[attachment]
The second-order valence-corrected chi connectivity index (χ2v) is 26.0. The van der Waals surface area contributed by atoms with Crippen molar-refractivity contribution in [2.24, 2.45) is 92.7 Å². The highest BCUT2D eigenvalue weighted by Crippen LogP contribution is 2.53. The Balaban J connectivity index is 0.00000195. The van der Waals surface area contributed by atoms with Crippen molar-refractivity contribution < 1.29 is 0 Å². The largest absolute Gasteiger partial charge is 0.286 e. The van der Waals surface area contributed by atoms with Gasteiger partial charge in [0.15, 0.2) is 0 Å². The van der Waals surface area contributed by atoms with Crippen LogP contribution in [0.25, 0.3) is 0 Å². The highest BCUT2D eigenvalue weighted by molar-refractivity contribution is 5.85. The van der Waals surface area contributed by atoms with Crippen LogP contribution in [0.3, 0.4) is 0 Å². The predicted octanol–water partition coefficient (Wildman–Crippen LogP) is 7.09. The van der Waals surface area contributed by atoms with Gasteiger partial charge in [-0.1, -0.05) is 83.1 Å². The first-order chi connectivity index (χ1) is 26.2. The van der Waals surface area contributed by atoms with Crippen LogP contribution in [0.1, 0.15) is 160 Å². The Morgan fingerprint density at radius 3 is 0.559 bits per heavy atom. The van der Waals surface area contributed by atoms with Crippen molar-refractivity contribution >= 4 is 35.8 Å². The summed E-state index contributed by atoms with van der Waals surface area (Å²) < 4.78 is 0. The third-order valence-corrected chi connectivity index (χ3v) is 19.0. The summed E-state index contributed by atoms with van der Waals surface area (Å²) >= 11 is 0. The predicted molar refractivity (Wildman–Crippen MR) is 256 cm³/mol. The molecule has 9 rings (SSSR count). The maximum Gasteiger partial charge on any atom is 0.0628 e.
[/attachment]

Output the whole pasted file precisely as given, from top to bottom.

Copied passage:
The second-order valence-corrected chi connectivity index (χ2v) is 26.0. The van der Waals surface area contributed by atoms with Crippen molar-refractivity contribution in [2.24, 2.45) is 92.7 Å². The highest BCUT2D eigenvalue weighted by Crippen LogP contribution is 2.53. The Balaban J connectivity index is 0.00000195. The van der Waals surface area contributed by atoms with Crippen molar-refractivity contribution < 1.29 is 0 Å². The largest absolute Gasteiger partial charge is 0.286 e. The van der Waals surface area contributed by atoms with Gasteiger partial charge in [0.15, 0.2) is 0 Å². The van der Waals surface area contributed by atoms with Crippen LogP contribution in [0.25, 0.3) is 0 Å². The highest BCUT2D eigenvalue weighted by molar-refractivity contribution is 5.85. The van der Waals surface area contributed by atoms with Crippen LogP contribution in [0.3, 0.4) is 0 Å². The predicted octanol–water partition coefficient (Wildman–Crippen LogP) is 7.09. The van der Waals surface area contributed by atoms with Gasteiger partial charge in [-0.1, -0.05) is 83.1 Å². The first-order chi connectivity index (χ1) is 26.2. The van der Waals surface area contributed by atoms with Crippen LogP contribution in [0.1, 0.15) is 160 Å². The Morgan fingerprint density at radius 3 is 0.559 bits per heavy atom. The van der Waals surface area contributed by atoms with Crippen molar-refractivity contribution >= 4 is 35.8 Å². The summed E-state index contributed by atoms with van der Waals surface area (Å²) < 4.78 is 0. The third-order valence-corrected chi connectivity index (χ3v) is 19.0. The summed E-state index contributed by atoms with van der Waals surface area (Å²) >= 11 is 0. The predicted molar refractivity (Wildman–Crippen MR) is 256 cm³/mol. The molecule has 9 rings (SSSR count). The maximum Gasteiger partial charge on any atom is 0.0628 e.